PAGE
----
Living as Apprentices
We were talking about the Holy Spirit. One person in the group said, “For a long time I didn’t know a lot about the Holy Spirit. Now I do, but I don’t often remember to ask for the Holy Spirit’s help.”
A general discussion followed on how hard it is to ask for help – and how the Twelve Step concept of powerlessness makes asking for help less difficult. I then told a story about my conundrum about purchasing a table to put in my new “writing room” – one which will allow me to spread out everything I need as I write. My problem is finding a way to get it from the store to my house. I had thought of several solutions but the only one that seemed viable was to ask for help – which I really didn’t want to do.
We had quite a discussion on this issue and its underlying false narrative: pride or perfectionism or rugged individualism, among others. At the end, one of the group members said, “So ask for help.”
I said, “For what?”
She said, “What do you need help with?”
I said, “A truck to pick up my table.”
She said, “I can help you with that.”
Then someone else in the class said, ” I have a table you may have.” She went on to describe the very table I wanted to order. “We don’t need it anymore and I couldn’t figure out what to do with it. The two of us will work together and you will have your table.”
After class, a third member came up with some rolled up $20 bills. She asked me to give them to a fourth class member who she knew needed financial assistance. After relaying the cash and the message to the extremely grateful young woman, I headed back to my office and saw a fifth member of the class in the hall.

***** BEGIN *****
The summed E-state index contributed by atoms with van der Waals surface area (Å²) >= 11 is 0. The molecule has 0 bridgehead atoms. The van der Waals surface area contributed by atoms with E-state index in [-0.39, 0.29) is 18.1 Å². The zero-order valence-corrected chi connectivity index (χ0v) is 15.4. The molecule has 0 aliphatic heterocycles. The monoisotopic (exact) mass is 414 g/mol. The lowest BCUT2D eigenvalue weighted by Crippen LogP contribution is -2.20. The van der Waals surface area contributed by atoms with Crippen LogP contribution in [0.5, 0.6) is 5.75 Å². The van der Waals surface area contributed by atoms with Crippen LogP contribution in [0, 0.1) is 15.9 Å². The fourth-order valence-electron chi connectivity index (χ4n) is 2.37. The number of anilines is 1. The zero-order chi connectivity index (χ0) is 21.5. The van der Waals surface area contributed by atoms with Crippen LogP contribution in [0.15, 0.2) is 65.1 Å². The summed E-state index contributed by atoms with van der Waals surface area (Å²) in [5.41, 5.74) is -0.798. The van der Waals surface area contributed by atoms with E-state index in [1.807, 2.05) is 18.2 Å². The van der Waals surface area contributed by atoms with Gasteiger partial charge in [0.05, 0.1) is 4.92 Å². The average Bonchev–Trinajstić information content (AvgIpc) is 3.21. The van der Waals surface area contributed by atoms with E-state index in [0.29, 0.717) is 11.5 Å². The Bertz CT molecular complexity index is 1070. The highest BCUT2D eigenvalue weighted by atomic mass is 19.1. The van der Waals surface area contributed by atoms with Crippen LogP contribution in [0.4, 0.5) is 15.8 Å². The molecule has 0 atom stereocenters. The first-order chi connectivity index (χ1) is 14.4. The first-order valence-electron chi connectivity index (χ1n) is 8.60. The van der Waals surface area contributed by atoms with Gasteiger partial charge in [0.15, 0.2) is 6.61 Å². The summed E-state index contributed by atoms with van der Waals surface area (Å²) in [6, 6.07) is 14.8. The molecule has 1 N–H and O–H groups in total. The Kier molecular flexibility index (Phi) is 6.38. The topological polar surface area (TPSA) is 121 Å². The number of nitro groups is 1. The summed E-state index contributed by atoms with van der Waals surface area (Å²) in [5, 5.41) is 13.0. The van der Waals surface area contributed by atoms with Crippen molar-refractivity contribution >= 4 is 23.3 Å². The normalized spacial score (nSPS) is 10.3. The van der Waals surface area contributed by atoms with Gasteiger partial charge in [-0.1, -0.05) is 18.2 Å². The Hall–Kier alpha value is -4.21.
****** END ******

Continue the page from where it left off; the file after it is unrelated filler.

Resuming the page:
We talked a bit about the discussion on asking for help. She said, “I wish people would ask for help. I have created margin in my life so I can help, and I do several things, but I wish I could help more individuals.”
I looked at her for a few seconds and then finally said, “Do you like garage sales?”
She gave me a big smile, “I love garage sales!”
I said, “I hate them, but I need to have one in June. Would you like to help?”
“Of course,” she said.
One of the tenets of the Apprentice series is that if everyone shared, we would all have enough which speaks in opposition to the false narrative, “I need to keep what I have because I won’t have enough.” As I write this post, I remember that a former Apprentice student (now an Apprentice teacher) is coming to paint my bathroom tomorrow (because he can and because he is grateful and loves to bless others). I am more and more committed to helping everyone see the truth and wonder of that concept.